Schools Get Face Lift in Walnut and Rowland Heights

August 8, 2010

PHOTO CAPTION: Crews are rushing to complete renovation of Blandford Elementary in Rowland Heights before school opens on Aug. 23. (Eric Reed / Photographer)]

Dirt has been flying all summer at Blandford Elementary School as work crews rush to complete its massive renovation in time for the first day of school on Aug. 23.

"Just last week we had 9-foot-deep trenches, where the new water, power and sewers lines were being installed," said Principal Mercedes Lovie.

The proud principal led a tour of the sprawling Rowland Heights campus, where workers are gutting the brick buildings before rebuilding the classrooms in them.

"The contractor began the day after school let out for the summer," Lovie noted, "and they've been working six and seven days a week since."

The Rowland administrator showed a class, where work hasn't started yet. The exposed brick walls
Classrooms at Blandford will be redone with a learning wall as well as new lights, Wifi and carpeting. (Eric Reed / Staff Photographer)
featured a bank of old, plexiglass windows as well as a worn bulletin board.

"The leaky windows let in a lot of noise and outside air," Lovie explained.

Ushering visitors into one of the renovated classrooms, the difference was clear. The bright rooms featured energy efficient windows and lighting, as well as new wall coverings, ceiling and carpeting.

"The windows have a special tint so the students can see material from the digital projectors better," Lovie added.

PHOTO CAPTION: Classrooms at Blandford will be redone with a learning wall as well as new lights, Wifi and carpeting. (Eric Reed / Photographer)

A bracket and plug in the ceiling waited for the digital projectors to be installed later.

The entire front of the classroom was taken up by the learning wall. This unit offers lots of storage space behind the large, sliding white
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boards.

"Teachers have a lot of new storage space," the principal pointed out, "and all the walls are tackable, they can put posters and papers anywhere."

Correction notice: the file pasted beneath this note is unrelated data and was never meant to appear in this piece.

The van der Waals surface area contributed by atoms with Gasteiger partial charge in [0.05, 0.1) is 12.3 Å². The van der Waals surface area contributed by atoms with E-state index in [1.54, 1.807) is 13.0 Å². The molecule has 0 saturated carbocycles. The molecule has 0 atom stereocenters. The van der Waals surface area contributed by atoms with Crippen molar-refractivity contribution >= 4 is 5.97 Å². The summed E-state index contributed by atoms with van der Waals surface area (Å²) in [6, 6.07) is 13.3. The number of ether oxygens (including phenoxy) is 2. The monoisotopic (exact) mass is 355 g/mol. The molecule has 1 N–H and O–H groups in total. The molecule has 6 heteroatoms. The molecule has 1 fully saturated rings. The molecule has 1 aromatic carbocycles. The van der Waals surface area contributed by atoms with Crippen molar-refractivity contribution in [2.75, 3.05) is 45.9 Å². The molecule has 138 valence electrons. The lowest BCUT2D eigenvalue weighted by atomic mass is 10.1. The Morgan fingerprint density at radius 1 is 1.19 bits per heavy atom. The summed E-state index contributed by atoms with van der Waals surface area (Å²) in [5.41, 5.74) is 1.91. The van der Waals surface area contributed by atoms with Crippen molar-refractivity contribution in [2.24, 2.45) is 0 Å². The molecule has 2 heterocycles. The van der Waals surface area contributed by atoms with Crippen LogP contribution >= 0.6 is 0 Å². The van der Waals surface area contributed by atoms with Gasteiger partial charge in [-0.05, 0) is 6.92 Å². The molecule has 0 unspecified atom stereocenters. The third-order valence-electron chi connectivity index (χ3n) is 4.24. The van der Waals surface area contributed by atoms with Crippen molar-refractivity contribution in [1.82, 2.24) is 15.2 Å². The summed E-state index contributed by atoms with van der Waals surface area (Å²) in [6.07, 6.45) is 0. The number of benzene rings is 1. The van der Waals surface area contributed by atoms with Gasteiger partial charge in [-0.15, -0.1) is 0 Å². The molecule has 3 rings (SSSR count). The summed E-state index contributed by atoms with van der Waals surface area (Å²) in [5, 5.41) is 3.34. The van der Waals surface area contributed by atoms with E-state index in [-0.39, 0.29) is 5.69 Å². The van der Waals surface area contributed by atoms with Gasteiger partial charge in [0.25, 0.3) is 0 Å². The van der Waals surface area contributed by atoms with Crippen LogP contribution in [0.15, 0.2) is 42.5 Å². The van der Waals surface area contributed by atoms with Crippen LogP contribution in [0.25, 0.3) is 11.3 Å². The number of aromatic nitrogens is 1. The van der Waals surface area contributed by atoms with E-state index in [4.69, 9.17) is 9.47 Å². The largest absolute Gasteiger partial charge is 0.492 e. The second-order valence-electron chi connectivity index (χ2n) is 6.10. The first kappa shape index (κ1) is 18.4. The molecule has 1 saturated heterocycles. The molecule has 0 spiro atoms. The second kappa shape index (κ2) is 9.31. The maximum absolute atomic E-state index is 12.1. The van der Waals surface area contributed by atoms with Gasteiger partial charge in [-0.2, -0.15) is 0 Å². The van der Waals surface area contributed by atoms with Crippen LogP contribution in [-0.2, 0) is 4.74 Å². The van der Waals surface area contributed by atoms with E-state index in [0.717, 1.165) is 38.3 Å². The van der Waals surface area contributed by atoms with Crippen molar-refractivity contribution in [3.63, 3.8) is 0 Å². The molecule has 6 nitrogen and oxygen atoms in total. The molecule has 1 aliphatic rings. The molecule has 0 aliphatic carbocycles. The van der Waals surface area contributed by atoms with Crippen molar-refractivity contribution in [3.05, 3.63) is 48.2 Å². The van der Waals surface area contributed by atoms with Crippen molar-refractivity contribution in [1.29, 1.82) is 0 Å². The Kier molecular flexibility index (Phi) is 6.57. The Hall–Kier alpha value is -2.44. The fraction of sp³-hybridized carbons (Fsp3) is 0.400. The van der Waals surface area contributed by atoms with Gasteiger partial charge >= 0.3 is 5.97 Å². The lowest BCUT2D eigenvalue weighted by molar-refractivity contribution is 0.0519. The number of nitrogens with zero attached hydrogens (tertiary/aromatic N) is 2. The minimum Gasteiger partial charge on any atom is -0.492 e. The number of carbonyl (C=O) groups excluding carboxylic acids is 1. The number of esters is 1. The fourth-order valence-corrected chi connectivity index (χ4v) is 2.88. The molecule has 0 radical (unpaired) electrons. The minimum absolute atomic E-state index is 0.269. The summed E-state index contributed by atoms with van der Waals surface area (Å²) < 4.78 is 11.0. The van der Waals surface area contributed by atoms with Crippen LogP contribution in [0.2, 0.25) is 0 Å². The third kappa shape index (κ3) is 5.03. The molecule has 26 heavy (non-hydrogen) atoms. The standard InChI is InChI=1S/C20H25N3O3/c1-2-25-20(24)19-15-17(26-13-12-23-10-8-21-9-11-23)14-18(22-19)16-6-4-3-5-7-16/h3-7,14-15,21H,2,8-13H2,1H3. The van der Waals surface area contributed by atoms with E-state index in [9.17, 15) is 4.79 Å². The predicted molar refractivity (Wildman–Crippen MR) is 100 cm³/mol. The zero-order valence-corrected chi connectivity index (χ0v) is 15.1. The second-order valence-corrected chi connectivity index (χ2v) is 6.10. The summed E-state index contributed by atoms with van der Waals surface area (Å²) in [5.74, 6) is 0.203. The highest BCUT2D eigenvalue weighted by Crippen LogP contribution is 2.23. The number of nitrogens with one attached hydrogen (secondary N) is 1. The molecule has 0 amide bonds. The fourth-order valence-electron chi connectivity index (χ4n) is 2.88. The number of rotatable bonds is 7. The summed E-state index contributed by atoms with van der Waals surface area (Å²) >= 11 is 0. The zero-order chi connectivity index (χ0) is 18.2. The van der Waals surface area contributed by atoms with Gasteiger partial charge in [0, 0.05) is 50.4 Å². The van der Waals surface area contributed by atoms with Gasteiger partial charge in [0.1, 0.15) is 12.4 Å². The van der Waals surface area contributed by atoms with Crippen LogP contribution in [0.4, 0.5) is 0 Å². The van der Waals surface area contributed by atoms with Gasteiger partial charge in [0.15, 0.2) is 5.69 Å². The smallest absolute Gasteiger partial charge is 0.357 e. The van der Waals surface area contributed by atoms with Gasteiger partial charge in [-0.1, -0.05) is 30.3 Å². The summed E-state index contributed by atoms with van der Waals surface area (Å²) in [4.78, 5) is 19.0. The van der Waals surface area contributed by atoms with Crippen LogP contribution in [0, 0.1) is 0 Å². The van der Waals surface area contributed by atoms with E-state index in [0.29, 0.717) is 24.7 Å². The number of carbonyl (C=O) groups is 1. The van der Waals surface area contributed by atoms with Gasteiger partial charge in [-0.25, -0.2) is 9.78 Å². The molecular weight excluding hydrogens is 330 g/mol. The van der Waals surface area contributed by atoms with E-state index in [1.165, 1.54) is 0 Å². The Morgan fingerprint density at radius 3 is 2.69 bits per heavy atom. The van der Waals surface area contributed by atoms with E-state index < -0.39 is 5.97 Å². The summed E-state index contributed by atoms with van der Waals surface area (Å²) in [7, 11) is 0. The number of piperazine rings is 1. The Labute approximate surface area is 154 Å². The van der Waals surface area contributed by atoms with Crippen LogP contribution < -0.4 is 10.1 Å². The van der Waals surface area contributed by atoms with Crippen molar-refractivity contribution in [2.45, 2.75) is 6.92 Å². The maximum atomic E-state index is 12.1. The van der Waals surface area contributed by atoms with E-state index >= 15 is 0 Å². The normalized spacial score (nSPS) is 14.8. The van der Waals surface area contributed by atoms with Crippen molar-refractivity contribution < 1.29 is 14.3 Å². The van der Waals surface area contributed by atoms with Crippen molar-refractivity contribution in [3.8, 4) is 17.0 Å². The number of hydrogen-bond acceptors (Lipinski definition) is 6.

One worker was covering a ceiling, which boasted rafters stuffed with R19 insulation. New, more efficient lighting will also conserve energy. This should help cut the district's huge utility bills.

District tech guru Jose Franco was busy tweaking the new Wi-Fi system. The elementary students will now be able to access
Worker Elian Beltran of Fontana sands drywall during the Blandford Elementary School renovation. (Eric Reed / Staff Photographer)
the Internet anywhere on campus.

"The computer connections are lightning fast now. We also bought six I-books for each fifth and sixth-grade classroom," Lovie said. "They'll use them in science and social science classes."

The Rowland administrator wants her school to join the digital world.

"I was sitting in a coffee shop with a friend discussing football and I asked him when was the last time the San Diego Chargers won a championship," she said. "He didn't know, but pulled out his cell phone and popped on the Internet to get the answer there."

PHOTO CAPTION: Worker Elian Beltran of Fontana sands drywall during the Blandford Elementary School renovation. (Eric Reed / Photographer)

Last year, sixth-grade teacher Josh Reger had his students bring in laptops from home to use in his class.

"He only had two computers from the school, so this really helped," Lovie explained. "We thought we should buy more computers for the new school year."

Of course, there will always be room for real books in the school library. And this year, the students will find a lot more room in the new library, which has doubled in size.

Blandford will welcome 700 students on first day of school. That's up from last year's enrollment of 680.

"They promised to have everything ready. If not, we'll have classes on the lawn," Lovie said with a smile.

Over at Ybarra Academy, crews were putting the finishing touches on that Walnut campus. The power had been turned off so Edison crews could switch over to the new power lines.

Workmen continued to work on the planned library.

"We took out a wall between two old classrooms, so the future library will be much larger," explained Richard Rega, superintendent of construction for the contractor.

Rega reported that work had gone well in the renovation of the academy. Like Blandford, the school had received new utilities as well as the modern classrooms.

He was especially proud of the new science lab built for the school. The shiny, new lab was also converted from two old classrooms.

"The laboratory has sinks with gas and water hookups so the students can perform experiments," Rega said. "And the teachers have a large lab table in front for demonstrations."

Project Manager Khary Knowles of Erickson-Hall Construction said the district is spending about $2 million on each school. The schools are the first to be renovated with the $118 million the school district raised through Measure R.

"We've spent $20 million of the bond so far," said Assistant Superintendent Ruben Frutos. "Next week, we're meeting with the school board to discuss more schools to be scheduled for renovation."

The head of administrative services noted the district has been getting bids about 10 percent lower than projected because of the economy.

"We want to take advantage of these lower prices," Frutos said.

And after all the dust has settled, students at Blandford and Ybarra will have "new" schools for the new year.